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Editor's Picks

Michael Eason hiking in Anza-Borrego Desert State Park to observe Washingtonia filifera in situ
Currently at San Antonio Botanic Garden, Michael's work has...
Amy Byrne | Feb 15, 2023
An exhibition that beautifully depicts and locates oaks
Roderick Cameron | Feb 09, 2023
Burke Oak Collection at New York Botanical Garden
The Coleman and Susan Burke Oak Collection at The New York...
Todd Forrest | Feb 08, 2023

Plant Focus

Quercus xjackiana acorns
The hybrid of Q. alba and Q. bicolor

Cultivar Close-up: Thread and Lace

Quercus petraea 'Laciniata Crispa' © Jan De Langhe (click on image to enlarge)

As Co-Registrar of oak cultivars I think it’s important to periodically remind members about some of the exceptional selections of oaks that are out there in collections and nurseries. In the interest of appealing to a broader group, I thought I would select a cultivar from the Old World and one from the New.

The first selection is an old one but well known among collectors. Quercus petraea ‘Laciniata Crispa’ was published in 1928 in the H.A. Hesse Nursery Catalog. It was selected in the 1920s in Germany. This plant was selected for its fascinating, unusual foliage. A portion of the foliage comes nearly true to species, and then 

Quercus alba 'Gatton Grave'

there are leaves that are little more than thread, with the rest in between. This selection is not commonly found in nurseries, but a select few still offer it in Europe, even fewer in the U.S. Although it is rare in cultivation and a bit slow growing, it is certainly a conversation piece in any collection.

The second cultivar is a terrific newer selection by Guy Sternberg of Starhill Forest Arboretum. Q. alba ‘Gatton Grave’ was found in the early 2000s in Walnut Ridge Cemetery, in Cass County, Illinois. It was published by Eike Jablonski in the German Dendrological Society‘s Beiträge zur Gehölzkunde in 2007. The tree is growing near the grave marker for a Mr. Gatton, and hence its name. The leaves on this cultivar have very deep sinuses and create a lacy effect. Unlike some white oak cultivars, ‘Gatton Grave’ has proven itself to be quite amenable to propagation. It is in limited production in the U.S. and in Europe.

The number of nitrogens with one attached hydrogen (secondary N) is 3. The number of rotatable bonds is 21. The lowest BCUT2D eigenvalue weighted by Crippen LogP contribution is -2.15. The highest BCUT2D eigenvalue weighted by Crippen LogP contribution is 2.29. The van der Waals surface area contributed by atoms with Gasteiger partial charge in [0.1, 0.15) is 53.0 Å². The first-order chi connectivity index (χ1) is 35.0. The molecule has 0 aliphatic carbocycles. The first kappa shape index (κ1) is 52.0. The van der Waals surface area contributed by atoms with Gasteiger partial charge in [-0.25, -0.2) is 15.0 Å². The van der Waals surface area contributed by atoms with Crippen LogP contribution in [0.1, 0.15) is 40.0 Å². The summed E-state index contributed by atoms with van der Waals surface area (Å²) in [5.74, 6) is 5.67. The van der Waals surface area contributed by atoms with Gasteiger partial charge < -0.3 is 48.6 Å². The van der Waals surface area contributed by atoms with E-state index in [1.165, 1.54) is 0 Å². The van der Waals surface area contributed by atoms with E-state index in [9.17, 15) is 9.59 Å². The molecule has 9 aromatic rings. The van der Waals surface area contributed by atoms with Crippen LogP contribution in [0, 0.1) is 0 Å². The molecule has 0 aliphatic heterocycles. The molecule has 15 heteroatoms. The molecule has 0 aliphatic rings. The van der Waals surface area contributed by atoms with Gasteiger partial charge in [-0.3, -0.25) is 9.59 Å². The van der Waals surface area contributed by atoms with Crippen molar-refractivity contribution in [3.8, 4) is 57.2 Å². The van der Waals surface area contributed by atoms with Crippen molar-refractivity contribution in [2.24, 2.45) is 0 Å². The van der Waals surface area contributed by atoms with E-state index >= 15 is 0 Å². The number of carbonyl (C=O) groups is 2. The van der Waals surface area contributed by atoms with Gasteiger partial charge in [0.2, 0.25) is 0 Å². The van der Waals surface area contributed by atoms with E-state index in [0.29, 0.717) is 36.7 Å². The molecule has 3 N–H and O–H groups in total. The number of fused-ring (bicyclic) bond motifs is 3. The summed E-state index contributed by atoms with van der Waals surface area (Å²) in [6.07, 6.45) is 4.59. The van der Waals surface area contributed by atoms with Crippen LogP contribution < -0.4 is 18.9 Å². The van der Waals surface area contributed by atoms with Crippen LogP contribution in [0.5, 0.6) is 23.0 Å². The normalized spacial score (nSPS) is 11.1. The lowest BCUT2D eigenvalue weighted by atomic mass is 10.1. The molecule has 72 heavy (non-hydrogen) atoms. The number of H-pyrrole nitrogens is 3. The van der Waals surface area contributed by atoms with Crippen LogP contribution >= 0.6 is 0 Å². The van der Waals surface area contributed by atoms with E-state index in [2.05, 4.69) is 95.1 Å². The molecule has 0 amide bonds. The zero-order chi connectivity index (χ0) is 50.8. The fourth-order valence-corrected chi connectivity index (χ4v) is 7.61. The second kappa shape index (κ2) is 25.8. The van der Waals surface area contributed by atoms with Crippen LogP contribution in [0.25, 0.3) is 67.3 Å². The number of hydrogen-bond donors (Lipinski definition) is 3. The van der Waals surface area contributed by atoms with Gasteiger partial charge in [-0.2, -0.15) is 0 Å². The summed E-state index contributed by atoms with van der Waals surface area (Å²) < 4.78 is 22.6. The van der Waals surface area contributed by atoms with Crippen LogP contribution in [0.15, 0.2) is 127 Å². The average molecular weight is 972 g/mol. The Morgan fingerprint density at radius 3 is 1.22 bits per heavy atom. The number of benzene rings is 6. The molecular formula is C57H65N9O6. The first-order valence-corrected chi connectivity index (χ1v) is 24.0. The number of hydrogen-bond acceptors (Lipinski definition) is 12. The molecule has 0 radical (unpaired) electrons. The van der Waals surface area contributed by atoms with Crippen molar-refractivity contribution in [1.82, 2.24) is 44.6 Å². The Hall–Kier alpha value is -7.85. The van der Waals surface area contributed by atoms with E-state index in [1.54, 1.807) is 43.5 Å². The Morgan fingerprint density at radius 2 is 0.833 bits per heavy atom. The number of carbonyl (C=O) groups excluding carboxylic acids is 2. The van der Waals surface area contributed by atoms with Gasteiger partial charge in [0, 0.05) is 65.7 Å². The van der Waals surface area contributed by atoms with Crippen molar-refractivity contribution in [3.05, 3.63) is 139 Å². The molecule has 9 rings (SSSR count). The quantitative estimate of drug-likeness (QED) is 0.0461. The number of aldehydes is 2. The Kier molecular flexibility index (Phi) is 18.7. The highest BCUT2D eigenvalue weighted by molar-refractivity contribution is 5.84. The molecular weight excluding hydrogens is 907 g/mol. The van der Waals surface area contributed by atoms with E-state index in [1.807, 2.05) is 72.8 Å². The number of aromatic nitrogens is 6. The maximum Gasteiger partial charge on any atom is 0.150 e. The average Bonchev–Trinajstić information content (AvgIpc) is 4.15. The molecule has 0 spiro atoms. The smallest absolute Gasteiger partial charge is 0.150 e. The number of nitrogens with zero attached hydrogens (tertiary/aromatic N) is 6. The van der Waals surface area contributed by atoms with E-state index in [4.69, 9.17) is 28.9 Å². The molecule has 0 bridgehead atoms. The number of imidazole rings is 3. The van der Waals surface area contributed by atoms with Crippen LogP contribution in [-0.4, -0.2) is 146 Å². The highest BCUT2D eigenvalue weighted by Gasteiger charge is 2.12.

Many more excellent oak selections exist and it’s a shame more nurseries do not produce these amazing trees. If you think you have the next fantastic oak that needs to be shared with the world, send Eike Jablonski (eike.jablonski@education.lu) or myself (russellry76@yahoo.com) an email and we would be glad to help direct you.

Quercus petraea 'Laciniata Crispa' proving to be a conversation piece in the collection of Dendrologická zahrada Průhonice, when the IOS visited as part of the Czech Republic Oak Open Days in 2017. Guy Sternberg with ortet tree of Quercus alba 'Gatton Grave' in Walnut Ridge Cemetery, Cass County, Illinois.